Now grease the patty trays lightly and line them with the larger rounds. Fill these with mincemeat to the level of the edges of the pastry (about 2tbsp). Dampen the edges of the smaller rounds of pastry with water and press them lightly into position to form lids, sealing the edges. Brush each one with milk and make three snips in the tops with a pair of scissors. Bake near the top of the oven for 25-30 minutes until light golden brown. Cool on a wire tray and sprinkle with icing sugar. When cool, store in an airtight container.

PS: if you want to make the same mince pies than on the photo, get yourself a star shaped cutter!

jeudi 6 décembre 2007

'Tis (not) the season to be busy

Et voilà, c’est pareil tous les ans …

Décembre arrive, je commence à me mettre dans le festive spirit après avoir lutté tout Novembre, pesté contre les sapins décorés trop tôt, les Pères Noel de sortie depuis Halloween et ma collègue qui a déjà emballé tous ses cadeaux et écrit toutes ses cartes au 1er Décembre. J’ai envie de ralentir la cadence, écrire mes cartes de Noel au coin du feu (à gaz d’accord mais bon, on fait comme on peut en ville), acheter et emballer mes petits cadeaux, décorer mon sapin, préparer mes mince pies en sirotant mon mulled wine, flâner dans Buchanan Galeries et Princes Square, admirer les décorations et le marché de Noël sur Argyle Street …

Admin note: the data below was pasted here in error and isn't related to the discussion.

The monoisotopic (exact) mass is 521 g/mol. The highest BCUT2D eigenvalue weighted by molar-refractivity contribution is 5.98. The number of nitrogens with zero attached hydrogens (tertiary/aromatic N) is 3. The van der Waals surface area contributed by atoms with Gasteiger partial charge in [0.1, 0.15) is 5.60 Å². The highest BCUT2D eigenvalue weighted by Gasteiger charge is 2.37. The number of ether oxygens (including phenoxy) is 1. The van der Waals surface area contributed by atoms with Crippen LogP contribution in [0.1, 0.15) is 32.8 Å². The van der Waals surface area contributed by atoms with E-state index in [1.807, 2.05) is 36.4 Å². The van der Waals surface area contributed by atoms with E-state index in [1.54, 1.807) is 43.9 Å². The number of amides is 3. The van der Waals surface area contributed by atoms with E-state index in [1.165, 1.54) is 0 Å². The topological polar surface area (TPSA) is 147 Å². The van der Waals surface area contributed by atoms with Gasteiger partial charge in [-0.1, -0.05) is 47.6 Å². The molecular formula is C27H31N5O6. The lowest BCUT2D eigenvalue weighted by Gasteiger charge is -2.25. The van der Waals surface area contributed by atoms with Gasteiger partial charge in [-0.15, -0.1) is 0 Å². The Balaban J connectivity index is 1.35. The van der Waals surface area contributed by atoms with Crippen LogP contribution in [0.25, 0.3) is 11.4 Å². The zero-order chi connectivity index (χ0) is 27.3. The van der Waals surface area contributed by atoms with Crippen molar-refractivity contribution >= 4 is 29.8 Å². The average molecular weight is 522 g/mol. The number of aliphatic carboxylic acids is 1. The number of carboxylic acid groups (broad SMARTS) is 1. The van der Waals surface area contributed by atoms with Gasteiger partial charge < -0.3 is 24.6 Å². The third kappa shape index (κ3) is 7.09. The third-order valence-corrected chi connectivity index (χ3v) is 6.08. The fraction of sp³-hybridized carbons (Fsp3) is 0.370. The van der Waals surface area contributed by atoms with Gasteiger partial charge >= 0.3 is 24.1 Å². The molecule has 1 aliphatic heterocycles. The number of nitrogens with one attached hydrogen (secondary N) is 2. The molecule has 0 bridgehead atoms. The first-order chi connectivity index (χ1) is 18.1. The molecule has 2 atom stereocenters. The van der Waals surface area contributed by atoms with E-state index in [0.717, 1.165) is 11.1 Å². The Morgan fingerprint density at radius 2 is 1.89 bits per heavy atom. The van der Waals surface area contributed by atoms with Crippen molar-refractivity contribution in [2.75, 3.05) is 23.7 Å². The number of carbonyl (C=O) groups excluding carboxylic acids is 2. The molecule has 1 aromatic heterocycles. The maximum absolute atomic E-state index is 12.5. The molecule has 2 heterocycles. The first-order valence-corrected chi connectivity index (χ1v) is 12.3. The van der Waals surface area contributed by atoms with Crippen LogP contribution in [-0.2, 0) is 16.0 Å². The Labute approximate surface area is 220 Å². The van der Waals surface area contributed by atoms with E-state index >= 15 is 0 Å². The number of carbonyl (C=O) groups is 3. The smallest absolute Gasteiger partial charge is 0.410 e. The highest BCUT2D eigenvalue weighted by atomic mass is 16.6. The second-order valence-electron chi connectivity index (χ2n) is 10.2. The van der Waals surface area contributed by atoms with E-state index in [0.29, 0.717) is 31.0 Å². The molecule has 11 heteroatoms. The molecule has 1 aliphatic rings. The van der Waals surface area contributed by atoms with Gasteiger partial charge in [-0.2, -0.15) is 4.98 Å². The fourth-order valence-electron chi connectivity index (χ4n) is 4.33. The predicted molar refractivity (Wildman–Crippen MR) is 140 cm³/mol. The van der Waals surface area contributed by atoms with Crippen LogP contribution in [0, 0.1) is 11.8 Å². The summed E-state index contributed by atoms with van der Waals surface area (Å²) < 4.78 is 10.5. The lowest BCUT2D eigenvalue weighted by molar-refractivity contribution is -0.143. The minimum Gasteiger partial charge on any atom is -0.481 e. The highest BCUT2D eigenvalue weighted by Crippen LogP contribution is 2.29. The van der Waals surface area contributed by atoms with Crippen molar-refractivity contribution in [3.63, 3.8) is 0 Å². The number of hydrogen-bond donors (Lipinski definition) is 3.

Mais non, il est écrit quelque part que je ne profiterais jamais de mes mois de Décembre. Il y a 3 ans, je finissais une thèse et je faisais des journées de 18 heures ; il y a 2 ans, je commençais un nouveau boulot et en période d’essai, j’essayais de faire mes preuves ; l’année dernière, on finissait la première phase d’un projet de 2 ans, et donc, vous l’aurez deviné, cette année on finit la deuxième (et dernière) phase. Je ne sais pas qui est l’intelligent de service qui a décidé que le projet en question finirait le 2 janvier mais vu qu'on ne reprend pas avant le 3, on doit finir avant Noël. Chouette. Donc, je suis plongée dans les revues de fin de projet et les réunions où l’on parle pour ne rien dire de la plus haute importance. J’ai des to do lists accrochées un peu partout et je jongle avec les invitations à tous ces pots, lunch et dinner de saison et malheureusement, venir poster ici passe au second plan … Mais je vous promets, j’essaie de vous écrire quelques petits billets entre deux bilans financiers !